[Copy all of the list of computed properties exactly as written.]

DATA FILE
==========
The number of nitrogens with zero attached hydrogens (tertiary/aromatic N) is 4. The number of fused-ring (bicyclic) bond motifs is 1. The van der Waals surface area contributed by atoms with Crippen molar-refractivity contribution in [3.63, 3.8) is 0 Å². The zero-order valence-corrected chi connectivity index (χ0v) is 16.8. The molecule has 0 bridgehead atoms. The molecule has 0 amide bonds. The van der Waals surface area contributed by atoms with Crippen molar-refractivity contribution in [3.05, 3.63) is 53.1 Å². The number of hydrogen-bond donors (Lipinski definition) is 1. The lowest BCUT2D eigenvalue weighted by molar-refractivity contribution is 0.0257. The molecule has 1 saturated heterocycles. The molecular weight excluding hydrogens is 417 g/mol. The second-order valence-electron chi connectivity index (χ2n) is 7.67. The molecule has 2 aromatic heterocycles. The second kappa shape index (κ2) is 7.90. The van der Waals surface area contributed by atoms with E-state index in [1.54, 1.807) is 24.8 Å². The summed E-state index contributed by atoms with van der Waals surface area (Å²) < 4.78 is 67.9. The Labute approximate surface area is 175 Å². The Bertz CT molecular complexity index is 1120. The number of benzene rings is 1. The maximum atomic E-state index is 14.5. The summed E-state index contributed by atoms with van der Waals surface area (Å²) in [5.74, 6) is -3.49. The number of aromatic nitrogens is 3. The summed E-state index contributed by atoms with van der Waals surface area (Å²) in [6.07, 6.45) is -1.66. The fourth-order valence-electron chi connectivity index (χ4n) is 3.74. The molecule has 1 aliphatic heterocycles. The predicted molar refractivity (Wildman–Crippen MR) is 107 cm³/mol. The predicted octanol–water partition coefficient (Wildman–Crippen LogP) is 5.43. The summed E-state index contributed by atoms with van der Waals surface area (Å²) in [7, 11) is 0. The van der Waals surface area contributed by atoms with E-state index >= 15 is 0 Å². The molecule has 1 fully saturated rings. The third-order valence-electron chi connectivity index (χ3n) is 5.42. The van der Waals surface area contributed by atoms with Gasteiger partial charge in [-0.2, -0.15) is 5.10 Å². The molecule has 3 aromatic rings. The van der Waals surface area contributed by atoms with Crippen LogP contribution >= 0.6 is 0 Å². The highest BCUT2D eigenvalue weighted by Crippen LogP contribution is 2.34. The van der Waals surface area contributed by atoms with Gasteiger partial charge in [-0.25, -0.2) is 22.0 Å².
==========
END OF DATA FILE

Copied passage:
The number of nitrogens with zero attached hydrogens (tertiary/aromatic N) is 4. The number of fused-ring (bicyclic) bond motifs is 1. The van der Waals surface area contributed by atoms with Crippen molar-refractivity contribution in [3.63, 3.8) is 0 Å². The zero-order valence-corrected chi connectivity index (χ0v) is 16.8. The molecule has 0 bridgehead atoms. The molecule has 0 amide bonds. The van der Waals surface area contributed by atoms with Crippen molar-refractivity contribution in [3.05, 3.63) is 53.1 Å². The number of hydrogen-bond donors (Lipinski definition) is 1. The lowest BCUT2D eigenvalue weighted by molar-refractivity contribution is 0.0257. The molecule has 1 saturated heterocycles. The molecular weight excluding hydrogens is 417 g/mol. The second-order valence-electron chi connectivity index (χ2n) is 7.67. The molecule has 2 aromatic heterocycles. The second kappa shape index (κ2) is 7.90. The van der Waals surface area contributed by atoms with E-state index in [1.54, 1.807) is 24.8 Å². The summed E-state index contributed by atoms with van der Waals surface area (Å²) < 4.78 is 67.9. The Labute approximate surface area is 175 Å². The Bertz CT molecular complexity index is 1120. The number of benzene rings is 1. The maximum atomic E-state index is 14.5. The summed E-state index contributed by atoms with van der Waals surface area (Å²) in [5.74, 6) is -3.49. The number of aromatic nitrogens is 3. The summed E-state index contributed by atoms with van der Waals surface area (Å²) in [6.07, 6.45) is -1.66. The fourth-order valence-electron chi connectivity index (χ4n) is 3.74. The molecule has 1 aliphatic heterocycles. The predicted molar refractivity (Wildman–Crippen MR) is 107 cm³/mol. The predicted octanol–water partition coefficient (Wildman–Crippen LogP) is 5.43. The summed E-state index contributed by atoms with van der Waals surface area (Å²) in [7, 11) is 0. The van der Waals surface area contributed by atoms with E-state index >= 15 is 0 Å². The molecule has 1 fully saturated rings. The third-order valence-electron chi connectivity index (χ3n) is 5.42. The van der Waals surface area contributed by atoms with Gasteiger partial charge in [-0.2, -0.15) is 5.10 Å². The molecule has 3 aromatic rings. The van der Waals surface area contributed by atoms with Crippen LogP contribution >= 0.6 is 0 Å². The highest BCUT2D eigenvalue weighted by Crippen LogP contribution is 2.34. The van der Waals surface area contributed by atoms with Gasteiger partial charge in [-0.25, -0.2) is 22.0 Å².